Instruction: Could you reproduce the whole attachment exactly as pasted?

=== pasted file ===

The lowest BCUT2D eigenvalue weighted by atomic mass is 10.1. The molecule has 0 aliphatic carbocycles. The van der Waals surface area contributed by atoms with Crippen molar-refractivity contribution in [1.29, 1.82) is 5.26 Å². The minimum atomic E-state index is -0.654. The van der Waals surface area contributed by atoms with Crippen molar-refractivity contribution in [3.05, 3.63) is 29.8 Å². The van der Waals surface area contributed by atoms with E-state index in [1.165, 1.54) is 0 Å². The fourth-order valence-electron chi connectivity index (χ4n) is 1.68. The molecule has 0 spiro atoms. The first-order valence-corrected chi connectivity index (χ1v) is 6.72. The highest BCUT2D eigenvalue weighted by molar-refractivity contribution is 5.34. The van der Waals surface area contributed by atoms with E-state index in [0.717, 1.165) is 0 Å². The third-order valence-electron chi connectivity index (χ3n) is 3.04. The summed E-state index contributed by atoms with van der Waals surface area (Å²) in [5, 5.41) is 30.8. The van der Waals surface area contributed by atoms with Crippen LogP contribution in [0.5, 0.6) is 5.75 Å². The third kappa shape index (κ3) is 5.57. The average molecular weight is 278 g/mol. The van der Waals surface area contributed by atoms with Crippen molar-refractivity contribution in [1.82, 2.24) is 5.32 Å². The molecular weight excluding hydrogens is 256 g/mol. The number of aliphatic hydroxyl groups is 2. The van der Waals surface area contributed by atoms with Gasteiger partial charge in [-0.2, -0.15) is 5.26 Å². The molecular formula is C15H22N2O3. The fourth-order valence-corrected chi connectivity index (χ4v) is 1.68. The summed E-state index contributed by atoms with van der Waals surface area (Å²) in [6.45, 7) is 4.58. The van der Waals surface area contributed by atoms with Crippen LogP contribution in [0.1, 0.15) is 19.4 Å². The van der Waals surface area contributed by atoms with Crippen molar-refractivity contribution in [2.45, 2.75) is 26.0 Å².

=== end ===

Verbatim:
The lowest BCUT2D eigenvalue weighted by atomic mass is 10.1. The molecule has 0 aliphatic carbocycles. The van der Waals surface area contributed by atoms with Crippen molar-refractivity contribution in [1.29, 1.82) is 5.26 Å². The minimum atomic E-state index is -0.654. The van der Waals surface area contributed by atoms with Crippen molar-refractivity contribution in [3.05, 3.63) is 29.8 Å². The van der Waals surface area contributed by atoms with E-state index in [1.165, 1.54) is 0 Å². The fourth-order valence-electron chi connectivity index (χ4n) is 1.68. The molecule has 0 spiro atoms. The first-order valence-corrected chi connectivity index (χ1v) is 6.72. The highest BCUT2D eigenvalue weighted by molar-refractivity contribution is 5.34. The van der Waals surface area contributed by atoms with E-state index in [0.717, 1.165) is 0 Å². The third-order valence-electron chi connectivity index (χ3n) is 3.04. The summed E-state index contributed by atoms with van der Waals surface area (Å²) in [5, 5.41) is 30.8. The van der Waals surface area contributed by atoms with Crippen LogP contribution in [0.5, 0.6) is 5.75 Å². The third kappa shape index (κ3) is 5.57. The average molecular weight is 278 g/mol. The van der Waals surface area contributed by atoms with Crippen molar-refractivity contribution in [1.82, 2.24) is 5.32 Å². The molecular weight excluding hydrogens is 256 g/mol. The number of aliphatic hydroxyl groups is 2. The van der Waals surface area contributed by atoms with Gasteiger partial charge in [-0.2, -0.15) is 5.26 Å². The molecular formula is C15H22N2O3. The fourth-order valence-corrected chi connectivity index (χ4v) is 1.68. The summed E-state index contributed by atoms with van der Waals surface area (Å²) in [6.45, 7) is 4.58. The van der Waals surface area contributed by atoms with Crippen LogP contribution in [0.1, 0.15) is 19.4 Å². The van der Waals surface area contributed by atoms with Crippen molar-refractivity contribution in [2.45, 2.75) is 26.0 Å².